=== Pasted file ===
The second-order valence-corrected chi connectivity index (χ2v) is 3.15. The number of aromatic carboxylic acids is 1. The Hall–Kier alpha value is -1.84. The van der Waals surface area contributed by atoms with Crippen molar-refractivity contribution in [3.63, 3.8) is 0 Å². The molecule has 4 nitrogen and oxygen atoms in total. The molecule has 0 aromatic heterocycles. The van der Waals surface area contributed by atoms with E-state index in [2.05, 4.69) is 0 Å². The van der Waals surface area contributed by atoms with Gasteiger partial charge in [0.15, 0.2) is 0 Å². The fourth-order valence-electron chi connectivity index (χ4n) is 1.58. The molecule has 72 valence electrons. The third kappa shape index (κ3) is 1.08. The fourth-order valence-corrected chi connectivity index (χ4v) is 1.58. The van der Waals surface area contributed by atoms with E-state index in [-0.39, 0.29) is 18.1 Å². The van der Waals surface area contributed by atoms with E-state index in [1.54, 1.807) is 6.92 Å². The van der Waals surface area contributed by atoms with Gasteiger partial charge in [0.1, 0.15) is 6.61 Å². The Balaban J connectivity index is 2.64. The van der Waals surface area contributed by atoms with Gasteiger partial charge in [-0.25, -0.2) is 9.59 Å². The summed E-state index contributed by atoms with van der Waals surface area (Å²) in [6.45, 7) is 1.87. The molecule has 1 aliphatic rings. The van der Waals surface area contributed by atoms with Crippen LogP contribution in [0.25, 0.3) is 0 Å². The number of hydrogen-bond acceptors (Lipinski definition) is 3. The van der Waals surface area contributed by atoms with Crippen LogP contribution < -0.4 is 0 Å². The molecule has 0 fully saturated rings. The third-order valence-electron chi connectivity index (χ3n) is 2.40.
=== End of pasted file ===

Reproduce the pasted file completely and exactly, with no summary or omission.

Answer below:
The second-order valence-corrected chi connectivity index (χ2v) is 3.15. The number of aromatic carboxylic acids is 1. The Hall–Kier alpha value is -1.84. The van der Waals surface area contributed by atoms with Crippen molar-refractivity contribution in [3.63, 3.8) is 0 Å². The molecule has 4 nitrogen and oxygen atoms in total. The molecule has 0 aromatic heterocycles. The van der Waals surface area contributed by atoms with E-state index in [2.05, 4.69) is 0 Å². The van der Waals surface area contributed by atoms with Gasteiger partial charge in [0.15, 0.2) is 0 Å². The fourth-order valence-electron chi connectivity index (χ4n) is 1.58. The molecule has 72 valence electrons. The third kappa shape index (κ3) is 1.08. The fourth-order valence-corrected chi connectivity index (χ4v) is 1.58. The van der Waals surface area contributed by atoms with E-state index in [-0.39, 0.29) is 18.1 Å². The van der Waals surface area contributed by atoms with E-state index in [1.54, 1.807) is 6.92 Å². The van der Waals surface area contributed by atoms with Gasteiger partial charge in [0.1, 0.15) is 6.61 Å². The Balaban J connectivity index is 2.64. The van der Waals surface area contributed by atoms with Gasteiger partial charge in [-0.25, -0.2) is 9.59 Å². The summed E-state index contributed by atoms with van der Waals surface area (Å²) in [6.45, 7) is 1.87. The molecule has 1 aliphatic rings. The van der Waals surface area contributed by atoms with Crippen LogP contribution in [0.25, 0.3) is 0 Å². The number of hydrogen-bond acceptors (Lipinski definition) is 3. The van der Waals surface area contributed by atoms with Crippen LogP contribution < -0.4 is 0 Å². The molecule has 0 fully saturated rings. The third-order valence-electron chi connectivity index (χ3n) is 2.40.